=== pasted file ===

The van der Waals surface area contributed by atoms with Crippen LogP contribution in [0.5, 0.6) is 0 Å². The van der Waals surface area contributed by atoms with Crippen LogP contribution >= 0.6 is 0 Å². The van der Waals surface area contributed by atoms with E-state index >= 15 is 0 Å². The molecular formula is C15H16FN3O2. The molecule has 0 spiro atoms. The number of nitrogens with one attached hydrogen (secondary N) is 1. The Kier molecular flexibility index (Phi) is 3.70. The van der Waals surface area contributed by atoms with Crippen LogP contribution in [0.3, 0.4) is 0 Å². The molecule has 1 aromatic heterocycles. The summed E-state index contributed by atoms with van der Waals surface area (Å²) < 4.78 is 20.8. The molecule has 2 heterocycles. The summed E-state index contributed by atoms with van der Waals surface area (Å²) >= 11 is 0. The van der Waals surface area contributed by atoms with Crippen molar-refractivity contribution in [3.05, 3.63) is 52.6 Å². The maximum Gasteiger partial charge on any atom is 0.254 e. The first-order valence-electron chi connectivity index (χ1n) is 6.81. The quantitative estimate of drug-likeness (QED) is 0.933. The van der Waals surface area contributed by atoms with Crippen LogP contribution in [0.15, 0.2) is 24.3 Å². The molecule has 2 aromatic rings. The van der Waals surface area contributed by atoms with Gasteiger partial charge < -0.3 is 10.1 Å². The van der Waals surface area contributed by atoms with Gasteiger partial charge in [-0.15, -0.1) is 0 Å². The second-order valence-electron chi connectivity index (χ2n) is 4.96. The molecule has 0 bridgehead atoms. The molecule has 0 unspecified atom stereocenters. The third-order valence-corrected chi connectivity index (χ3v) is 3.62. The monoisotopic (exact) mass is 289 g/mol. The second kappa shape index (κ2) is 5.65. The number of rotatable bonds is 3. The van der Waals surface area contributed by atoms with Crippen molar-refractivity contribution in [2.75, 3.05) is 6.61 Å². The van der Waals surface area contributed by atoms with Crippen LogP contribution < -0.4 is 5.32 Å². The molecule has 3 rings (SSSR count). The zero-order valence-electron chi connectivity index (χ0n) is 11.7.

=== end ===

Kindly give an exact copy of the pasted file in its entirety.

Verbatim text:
The van der Waals surface area contributed by atoms with Crippen LogP contribution in [0.5, 0.6) is 0 Å². The van der Waals surface area contributed by atoms with Crippen LogP contribution >= 0.6 is 0 Å². The van der Waals surface area contributed by atoms with E-state index >= 15 is 0 Å². The molecular formula is C15H16FN3O2. The molecule has 0 spiro atoms. The number of nitrogens with one attached hydrogen (secondary N) is 1. The Kier molecular flexibility index (Phi) is 3.70. The van der Waals surface area contributed by atoms with Crippen LogP contribution in [0.3, 0.4) is 0 Å². The molecule has 1 aromatic heterocycles. The summed E-state index contributed by atoms with van der Waals surface area (Å²) < 4.78 is 20.8. The molecule has 2 heterocycles. The summed E-state index contributed by atoms with van der Waals surface area (Å²) >= 11 is 0. The van der Waals surface area contributed by atoms with Crippen molar-refractivity contribution in [3.05, 3.63) is 52.6 Å². The maximum Gasteiger partial charge on any atom is 0.254 e. The first-order valence-electron chi connectivity index (χ1n) is 6.81. The quantitative estimate of drug-likeness (QED) is 0.933. The van der Waals surface area contributed by atoms with Crippen LogP contribution in [0.15, 0.2) is 24.3 Å². The molecule has 2 aromatic rings. The van der Waals surface area contributed by atoms with Gasteiger partial charge < -0.3 is 10.1 Å². The van der Waals surface area contributed by atoms with Gasteiger partial charge in [-0.15, -0.1) is 0 Å². The second-order valence-electron chi connectivity index (χ2n) is 4.96. The molecule has 0 bridgehead atoms. The molecule has 0 unspecified atom stereocenters. The third-order valence-corrected chi connectivity index (χ3v) is 3.62. The monoisotopic (exact) mass is 289 g/mol. The second kappa shape index (κ2) is 5.65. The number of rotatable bonds is 3. The van der Waals surface area contributed by atoms with Crippen molar-refractivity contribution in [2.75, 3.05) is 6.61 Å². The van der Waals surface area contributed by atoms with Crippen LogP contribution < -0.4 is 5.32 Å². The molecule has 3 rings (SSSR count). The zero-order valence-electron chi connectivity index (χ0n) is 11.7.